The social quality theory developed over a decade has run into new subject areas of discussion in accordance with the changed international climate of academic debates. Ten years ago, the main focus of these debates was located on the themes of welfare state vs. welfare society, social policy vs. economic policy, and the individual concerns vs. “the social”; the continuous work on the foundation of this theory has led to new issues including sustainability, social innovation, and urban development entering the debate. With regard to the sustainability issue, for instance, the Rio conference of 2012 on human sustainability offered a global forum for experts and policymakers to analyze societal trends and related challenges. These developments provide a new driving force for the social quality theory to move into new directions. This issue of IJSQ includes several articles that reflect this development.
Innovation in Israel
Between Politics, Society, and Culture
Sigal Ben-Rafael Galanti, Fany Yuval, and Assaf Meydani
): 817 – 831 . https://doi.org/10.1108/00251741211227528 10.1108/00251741211227528 Moulaert , Frank , Diana MacCallum , Abid Mehmood , and Abdelillah Hamdouch . 2013 . “ General Introduction: The Return of Social Innovation as a Scientific
Changing the Relationship between Philanthropy and Democracy?
Joshua Murchie and Jean-Paul Gagnon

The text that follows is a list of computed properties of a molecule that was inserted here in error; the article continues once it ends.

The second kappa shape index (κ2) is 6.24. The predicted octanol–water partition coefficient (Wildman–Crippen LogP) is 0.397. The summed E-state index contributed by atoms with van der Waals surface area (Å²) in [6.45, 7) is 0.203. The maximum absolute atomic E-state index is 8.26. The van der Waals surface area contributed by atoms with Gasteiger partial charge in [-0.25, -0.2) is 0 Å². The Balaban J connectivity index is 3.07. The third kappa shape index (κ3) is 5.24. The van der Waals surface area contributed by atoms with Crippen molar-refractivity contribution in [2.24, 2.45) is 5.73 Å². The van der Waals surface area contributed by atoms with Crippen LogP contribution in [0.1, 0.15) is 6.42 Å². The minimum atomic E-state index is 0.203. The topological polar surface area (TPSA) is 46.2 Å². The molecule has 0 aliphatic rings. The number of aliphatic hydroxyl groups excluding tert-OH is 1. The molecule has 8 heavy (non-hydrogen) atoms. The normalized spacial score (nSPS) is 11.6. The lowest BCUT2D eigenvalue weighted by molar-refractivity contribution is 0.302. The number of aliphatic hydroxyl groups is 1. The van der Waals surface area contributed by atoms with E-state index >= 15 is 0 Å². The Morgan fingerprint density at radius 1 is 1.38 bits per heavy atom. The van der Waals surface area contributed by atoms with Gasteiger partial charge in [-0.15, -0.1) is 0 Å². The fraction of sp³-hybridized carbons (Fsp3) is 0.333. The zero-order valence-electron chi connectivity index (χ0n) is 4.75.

. The Rise of Little Philanthropy There is, however, a group of practitioners who look poised to disrupt the underlying conditions of the second problem. Little Phil ( https://littlephil.org/ ), a social innovation and civic initiative that sprang from
(Not) Becoming the Norm
Military Service by Religious Israeli Women as a Process of Social Legitimation
: 60–61) present a four-step model describing how a social issue/value/ norm can achieve legitimacy. First, a form of social innovation develops in response to a new need or purpose. Not all innovations constructed during this step achieve legitimacy
Representation of Innovation in Seventeenth-Century England
A View from Natural Philosophy
nineteenth century—although some writers discuss social innovation using the positive idea of (social) reform. For example, in 1888, a popular edition of the Encyclopedia Britannica included a long article on communism, which begins as follows: “Communism